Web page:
Wednesday, November 23, 2016


By Joseph Cervelli

Like a flash of lightning Paco Tolson who plays a number of roles in the out of focus “Vietgone” bounds onto the stage to inform us that he is the playwright of the show  which is being presented by the Manhattan Theater Club at City Center. Well, no he is not. The playwright is actually Qui Nguyen who does not make an appearance. Tolson continues that the show is really not a biographical account of the meeting of his mother and father in a refugee camp in the United States. Well, they actually it is. Get the picture? The show does have some find moments of dramatic verve but Nguyen who incorporates both rap and hip hop (unsuccessfully, may I add) is unsure what kind of play he wants this to be. There are too many outlandishly cartoonish moments that reminded me of Marvel Comics and dialogue that feels all too modern for the time period which is the mid 70’s. Add to that performances that are all over the place. It also does not help that the timeline of the play is a bit muddled. The playwright needs to take a step back and get his thoughts together for somewhere in this messy and sketchy comedy/drama there is a good play.

Hectically paced by director May Adrales we learn that Quang (Raymond Lee) was recruited by the U.S. to train  here to be a pilot at the start of the Vietman War. He then was sent back to Saigon and during the fall of that city begins to fly refugees including his friend (Jon Hoche) out of the city leaving back his wife and two children back.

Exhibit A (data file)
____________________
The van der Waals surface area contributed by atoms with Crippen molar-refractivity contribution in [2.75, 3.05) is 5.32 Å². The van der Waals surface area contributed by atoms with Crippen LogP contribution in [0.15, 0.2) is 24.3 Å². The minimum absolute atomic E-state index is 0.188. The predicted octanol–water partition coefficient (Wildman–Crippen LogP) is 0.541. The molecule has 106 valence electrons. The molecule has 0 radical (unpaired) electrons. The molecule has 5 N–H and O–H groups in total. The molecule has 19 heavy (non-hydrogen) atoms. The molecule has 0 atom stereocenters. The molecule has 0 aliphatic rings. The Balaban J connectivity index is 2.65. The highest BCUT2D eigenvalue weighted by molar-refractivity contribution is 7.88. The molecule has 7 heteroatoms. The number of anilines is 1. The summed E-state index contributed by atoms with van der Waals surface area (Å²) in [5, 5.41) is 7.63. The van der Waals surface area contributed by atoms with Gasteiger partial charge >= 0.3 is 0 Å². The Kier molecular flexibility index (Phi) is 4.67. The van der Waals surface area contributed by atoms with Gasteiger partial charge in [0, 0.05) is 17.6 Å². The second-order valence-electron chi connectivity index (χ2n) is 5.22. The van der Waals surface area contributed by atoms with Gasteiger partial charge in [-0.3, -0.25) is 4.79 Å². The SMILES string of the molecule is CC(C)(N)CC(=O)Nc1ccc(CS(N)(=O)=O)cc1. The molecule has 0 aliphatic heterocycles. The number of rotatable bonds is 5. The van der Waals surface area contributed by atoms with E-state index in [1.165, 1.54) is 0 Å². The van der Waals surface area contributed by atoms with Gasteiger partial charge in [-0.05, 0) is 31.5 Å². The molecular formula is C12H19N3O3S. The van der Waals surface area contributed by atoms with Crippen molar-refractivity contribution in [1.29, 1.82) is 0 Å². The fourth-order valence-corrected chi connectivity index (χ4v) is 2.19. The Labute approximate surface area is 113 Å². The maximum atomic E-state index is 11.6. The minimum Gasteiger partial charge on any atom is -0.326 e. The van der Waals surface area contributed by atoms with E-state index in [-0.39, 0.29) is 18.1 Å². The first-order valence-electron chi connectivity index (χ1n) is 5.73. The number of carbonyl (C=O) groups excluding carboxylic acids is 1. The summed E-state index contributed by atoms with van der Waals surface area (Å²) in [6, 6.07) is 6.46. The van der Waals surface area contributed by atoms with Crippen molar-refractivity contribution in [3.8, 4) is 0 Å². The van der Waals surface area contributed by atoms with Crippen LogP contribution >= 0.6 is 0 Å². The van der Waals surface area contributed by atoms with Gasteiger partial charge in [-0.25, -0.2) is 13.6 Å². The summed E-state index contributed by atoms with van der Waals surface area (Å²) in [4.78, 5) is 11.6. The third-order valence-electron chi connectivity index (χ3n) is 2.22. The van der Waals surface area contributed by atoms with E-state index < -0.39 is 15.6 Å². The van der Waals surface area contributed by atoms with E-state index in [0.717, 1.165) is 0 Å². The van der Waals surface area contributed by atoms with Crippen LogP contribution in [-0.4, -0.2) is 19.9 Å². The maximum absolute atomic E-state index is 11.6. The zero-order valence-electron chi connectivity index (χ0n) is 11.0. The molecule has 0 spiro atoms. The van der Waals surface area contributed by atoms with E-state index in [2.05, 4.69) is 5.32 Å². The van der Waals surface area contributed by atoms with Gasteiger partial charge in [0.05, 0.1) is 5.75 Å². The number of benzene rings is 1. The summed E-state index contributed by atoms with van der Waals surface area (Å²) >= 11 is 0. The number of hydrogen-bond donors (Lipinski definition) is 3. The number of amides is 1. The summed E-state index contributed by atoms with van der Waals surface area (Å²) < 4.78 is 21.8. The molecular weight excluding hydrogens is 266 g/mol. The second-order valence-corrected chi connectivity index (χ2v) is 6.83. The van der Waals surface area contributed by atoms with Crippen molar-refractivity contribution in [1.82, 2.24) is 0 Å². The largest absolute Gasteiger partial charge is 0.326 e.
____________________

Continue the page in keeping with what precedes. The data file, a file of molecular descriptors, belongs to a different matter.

When he arrives again in the States he ends up in one of the refugee camps and meets the lovely Tong (Jennifer Ikeda) who thinks being American is to be promiscuous and use four letter words. Well, it is not surprising since her mother overplayed by Samantha Quan is annoyingly foul mother and would like Quang for herself. I always find it annoying when a playwright thinks it is cute to have an older person, although Quan is probably closer to the age of Ikeda, uttering expletives.  Tong is unsure about her commitment to Quan rather having him as a sex partner while she has her designs on marrying the American (Hoche) with his stilted Southern accent. Meanwhile, her mother runs around cursing both the men in her daughter’s life. 

Throughout this the actors for no apparent reason break into the aforementioned songs laced equally with curses and lyrics that are either cloying or just done for shock value. Aside to  Lin Manuel Miranda--you have nothing to worry about with Nguyen being a competitor to your brilliant rap score to “Hamilton.”